- mix up,
- mixed acid,
- mixed agglutination reaction,
- mixed aphasia,
- mixed astigmatism,
- mixed bag
Origin of mixed
verb (used with object), mixed or mixt, mix·ing.
- to combine, blend, edit, etc. (the various components of a soundtrack): to mix dialogue and sound effects.
- to complete the mixing process on (a film, soundtrack, etc.): an important movie that took months to mix.
verb (used without object), mixed or mixt, mix·ing.
- to confuse completely, especially to mistake one person or thing for another: The teacher was always mixing up the twins.
- to involve or entangle.
Origin of mix
Examples from the Web for mixed
Residents of the neighborhoods where cops are needed the most are mixed on the impact of the apparent slowdown.
Furthermore, mixed race children are the fastest growing population in the country.
Rosetta researchers used ROSINA data to determine how much HDO is mixed in with the normal H2O.
The IFC ended this ban last week and released a plan that the editorial board of the school newspaper has given a mixed review.
A few years ago, one guide told us, he would be on that train and would see many Palestinians mixed in with the Jewish passengers.
The public was, as they say, of mixed materials; for the most part young men from educational institutions.Dream Tales and Prose Poems|Ivan Turgenev
Day after day they subsisted upon this dried fish, mixed with sea-water.Lewis and Clark|William R. Lighton
He whirled—just in time to see the last of the mixed trio disappear into the drawing-room, and the door snap shut behind them.The Cab of the Sleeping Horse|John Reed Scott
It is also most mixed with words from the Cree dialect of the Algonkin.The Natural History of the Varieties of Man|Robert Gordon Latham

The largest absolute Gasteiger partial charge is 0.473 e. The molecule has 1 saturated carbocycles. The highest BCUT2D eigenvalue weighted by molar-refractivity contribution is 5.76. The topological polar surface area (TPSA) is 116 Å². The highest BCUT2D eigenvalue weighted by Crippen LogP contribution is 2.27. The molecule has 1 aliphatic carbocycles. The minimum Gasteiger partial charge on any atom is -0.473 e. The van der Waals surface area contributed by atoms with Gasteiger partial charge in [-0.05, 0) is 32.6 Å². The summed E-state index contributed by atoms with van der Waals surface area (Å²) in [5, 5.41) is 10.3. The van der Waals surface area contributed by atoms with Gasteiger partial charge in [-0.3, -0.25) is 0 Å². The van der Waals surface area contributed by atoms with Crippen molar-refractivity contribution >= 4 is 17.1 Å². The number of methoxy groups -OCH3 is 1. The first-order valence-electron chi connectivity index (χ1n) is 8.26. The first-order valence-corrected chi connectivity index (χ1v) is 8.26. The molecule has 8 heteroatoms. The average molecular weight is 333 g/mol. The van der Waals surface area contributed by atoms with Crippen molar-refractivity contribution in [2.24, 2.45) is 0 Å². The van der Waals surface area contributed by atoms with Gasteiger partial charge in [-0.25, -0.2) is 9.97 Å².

The blue and green of the curtains and portière each seem to claim their own in the mixed and softened background of the wall.Principles of Home Decoration|Candace Wheeler
- having the nature of both a real and a personal action, such as a demand for the return of wrongfully withheld property as well as for damages to compensate for the loss
- having aspects or issues determinable by different persons or bodiesa mixed question of law and fact
- (of a number) consisting of the sum of an integer and a fraction, as 5 1/2
- (of a decimal) consisting of the sum of an integer and a decimal fraction, as 17.43
- (of an algebraic expression) consisting of the sum of a polynomial and a rational fraction, such as 2 x + 4 x ² + 2/3 x
- (in sound recording) to balance and adjust (the recorded tracks) on a multitrack tape machine
- (in live performance) to balance and adjust (the output levels from microphones and pick-ups)
- to cause mischief or trouble, often for a person namedshe tried to mix it for John
- to fight
Word Origin for mix
mid-15c., from past participle of mix (v.). Mixed blessing from 1933. Mixed marriage is from 1690s (originally in a religious context; racial sense was in use by 1942 in U.S., though mixed breed in reference to mulattoes is found by 1775). Mixed bag "heterogeneous collection" is from 1936. Mixed up is from 1884 as "confused," from 1862 as "involved."
Mixed drink in the modern liquor sense is recorded by 1868; the thing itself is older; Bartlett (1859) lists sixty names "given to the various compounds or mixtures of spirituous liquors and wines served up in fashionable bar rooms in the United States," all from a single advertisement. The list includes Tippe na Pecco, Moral suasion, Vox populi, Jewett's fancy, Ne plus ultra, Shambro, Virginia fancy, Stone wall, Smasher, Slingflip, Pig and whistle, Cocktail, Phlegm-cutter, Switchel flip, Tip and Ty, Ching-ching, Fiscal agent, Slip ticket, Epicure's punch.
1530s, back-formation from Middle English myxte (early 15c.) "composed of more than one element, of mixed nature," from Anglo-French mixte, from Latin mixtus, past participle of miscere "to mix, mingle, blend; fraternize with; throw into confusion," from PIE *meik- "to mix" (cf. Sanskrit misrah "mixed," Greek misgein, mignynai "to mix, mix up, mingle; to join, bring together; join (battle); make acquainted with," Old Church Slavonic mešo, mesiti "to mix," Russian meshat, Lithuanian maišau "to mix, mingle," Welsh mysgu). Also borrowed in Old English as miscian. Related: Mixed; mixing.
1580s, "act of mixing," from mix (v.).